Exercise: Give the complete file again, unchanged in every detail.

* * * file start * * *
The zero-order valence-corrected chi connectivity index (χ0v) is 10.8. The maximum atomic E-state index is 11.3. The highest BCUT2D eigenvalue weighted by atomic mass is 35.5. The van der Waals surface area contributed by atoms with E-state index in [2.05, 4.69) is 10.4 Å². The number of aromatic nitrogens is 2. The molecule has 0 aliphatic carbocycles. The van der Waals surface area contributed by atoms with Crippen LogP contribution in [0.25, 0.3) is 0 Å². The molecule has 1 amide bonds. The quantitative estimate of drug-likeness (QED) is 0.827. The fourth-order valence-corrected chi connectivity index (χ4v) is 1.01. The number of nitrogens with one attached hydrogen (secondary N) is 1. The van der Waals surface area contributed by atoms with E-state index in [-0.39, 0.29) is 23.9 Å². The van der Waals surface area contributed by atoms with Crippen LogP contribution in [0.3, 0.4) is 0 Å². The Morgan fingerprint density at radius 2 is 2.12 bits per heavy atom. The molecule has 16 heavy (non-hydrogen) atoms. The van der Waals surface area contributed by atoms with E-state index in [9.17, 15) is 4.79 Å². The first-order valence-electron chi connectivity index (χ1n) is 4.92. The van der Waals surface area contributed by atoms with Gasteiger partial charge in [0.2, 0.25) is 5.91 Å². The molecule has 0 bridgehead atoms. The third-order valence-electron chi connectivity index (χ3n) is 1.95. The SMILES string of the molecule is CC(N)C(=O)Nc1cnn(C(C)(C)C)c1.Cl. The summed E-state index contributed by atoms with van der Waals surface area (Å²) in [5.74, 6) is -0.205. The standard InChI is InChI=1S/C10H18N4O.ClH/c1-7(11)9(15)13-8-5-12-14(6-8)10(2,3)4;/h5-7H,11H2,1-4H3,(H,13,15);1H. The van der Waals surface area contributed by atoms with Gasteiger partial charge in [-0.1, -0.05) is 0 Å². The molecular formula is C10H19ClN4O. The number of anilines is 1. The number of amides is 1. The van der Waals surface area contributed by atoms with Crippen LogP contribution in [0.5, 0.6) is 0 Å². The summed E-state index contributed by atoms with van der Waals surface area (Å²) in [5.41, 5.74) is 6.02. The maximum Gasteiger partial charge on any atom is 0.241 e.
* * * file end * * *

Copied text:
The zero-order valence-corrected chi connectivity index (χ0v) is 10.8. The maximum atomic E-state index is 11.3. The highest BCUT2D eigenvalue weighted by atomic mass is 35.5. The van der Waals surface area contributed by atoms with E-state index in [2.05, 4.69) is 10.4 Å². The number of aromatic nitrogens is 2. The molecule has 0 aliphatic carbocycles. The van der Waals surface area contributed by atoms with Crippen LogP contribution in [0.25, 0.3) is 0 Å². The molecule has 1 amide bonds. The quantitative estimate of drug-likeness (QED) is 0.827. The fourth-order valence-corrected chi connectivity index (χ4v) is 1.01. The number of nitrogens with one attached hydrogen (secondary N) is 1. The van der Waals surface area contributed by atoms with E-state index in [-0.39, 0.29) is 23.9 Å². The van der Waals surface area contributed by atoms with Crippen LogP contribution in [0.3, 0.4) is 0 Å². The Morgan fingerprint density at radius 2 is 2.12 bits per heavy atom. The molecule has 16 heavy (non-hydrogen) atoms. The van der Waals surface area contributed by atoms with E-state index in [9.17, 15) is 4.79 Å². The first-order valence-electron chi connectivity index (χ1n) is 4.92. The van der Waals surface area contributed by atoms with Gasteiger partial charge in [0.2, 0.25) is 5.91 Å². The molecule has 0 bridgehead atoms. The third-order valence-electron chi connectivity index (χ3n) is 1.95. The SMILES string of the molecule is CC(N)C(=O)Nc1cnn(C(C)(C)C)c1.Cl. The summed E-state index contributed by atoms with van der Waals surface area (Å²) in [5.74, 6) is -0.205. The standard InChI is InChI=1S/C10H18N4O.ClH/c1-7(11)9(15)13-8-5-12-14(6-8)10(2,3)4;/h5-7H,11H2,1-4H3,(H,13,15);1H. The van der Waals surface area contributed by atoms with Gasteiger partial charge in [-0.1, -0.05) is 0 Å². The molecular formula is C10H19ClN4O. The number of anilines is 1. The number of amides is 1. The van der Waals surface area contributed by atoms with Crippen LogP contribution in [0.5, 0.6) is 0 Å². The summed E-state index contributed by atoms with van der Waals surface area (Å²) in [5.41, 5.74) is 6.02. The maximum Gasteiger partial charge on any atom is 0.241 e.